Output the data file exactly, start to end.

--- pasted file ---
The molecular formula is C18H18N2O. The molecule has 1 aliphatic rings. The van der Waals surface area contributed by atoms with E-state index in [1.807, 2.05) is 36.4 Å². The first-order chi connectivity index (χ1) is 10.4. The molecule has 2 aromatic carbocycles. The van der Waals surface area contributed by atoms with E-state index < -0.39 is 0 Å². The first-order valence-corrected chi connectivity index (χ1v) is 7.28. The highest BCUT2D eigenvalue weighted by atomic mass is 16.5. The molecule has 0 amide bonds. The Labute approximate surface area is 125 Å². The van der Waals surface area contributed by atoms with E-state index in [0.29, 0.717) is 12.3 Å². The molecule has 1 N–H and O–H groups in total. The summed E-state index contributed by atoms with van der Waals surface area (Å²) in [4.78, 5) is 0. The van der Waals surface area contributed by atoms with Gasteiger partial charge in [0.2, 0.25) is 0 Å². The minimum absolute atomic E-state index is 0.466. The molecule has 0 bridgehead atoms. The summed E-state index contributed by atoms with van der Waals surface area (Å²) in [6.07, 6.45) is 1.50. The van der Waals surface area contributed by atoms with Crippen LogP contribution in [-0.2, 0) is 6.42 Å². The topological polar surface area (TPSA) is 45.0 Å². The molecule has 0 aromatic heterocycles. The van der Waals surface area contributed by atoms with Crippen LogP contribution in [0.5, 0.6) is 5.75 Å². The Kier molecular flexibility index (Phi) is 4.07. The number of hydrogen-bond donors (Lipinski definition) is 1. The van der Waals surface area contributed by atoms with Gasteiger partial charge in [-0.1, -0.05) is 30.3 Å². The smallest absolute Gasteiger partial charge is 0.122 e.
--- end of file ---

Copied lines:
The molecular formula is C18H18N2O. The molecule has 1 aliphatic rings. The van der Waals surface area contributed by atoms with E-state index in [1.807, 2.05) is 36.4 Å². The first-order chi connectivity index (χ1) is 10.4. The molecule has 2 aromatic carbocycles. The van der Waals surface area contributed by atoms with E-state index < -0.39 is 0 Å². The first-order valence-corrected chi connectivity index (χ1v) is 7.28. The highest BCUT2D eigenvalue weighted by atomic mass is 16.5. The molecule has 0 amide bonds. The Labute approximate surface area is 125 Å². The van der Waals surface area contributed by atoms with E-state index in [0.29, 0.717) is 12.3 Å². The molecule has 1 N–H and O–H groups in total. The summed E-state index contributed by atoms with van der Waals surface area (Å²) in [4.78, 5) is 0. The van der Waals surface area contributed by atoms with Gasteiger partial charge in [0.2, 0.25) is 0 Å². The minimum absolute atomic E-state index is 0.466. The molecule has 0 bridgehead atoms. The summed E-state index contributed by atoms with van der Waals surface area (Å²) in [6.07, 6.45) is 1.50. The van der Waals surface area contributed by atoms with Crippen LogP contribution in [-0.2, 0) is 6.42 Å². The topological polar surface area (TPSA) is 45.0 Å². The molecule has 0 aromatic heterocycles. The van der Waals surface area contributed by atoms with Crippen LogP contribution in [0.5, 0.6) is 5.75 Å². The Kier molecular flexibility index (Phi) is 4.07. The number of hydrogen-bond donors (Lipinski definition) is 1. The van der Waals surface area contributed by atoms with Gasteiger partial charge in [-0.1, -0.05) is 30.3 Å². The smallest absolute Gasteiger partial charge is 0.122 e.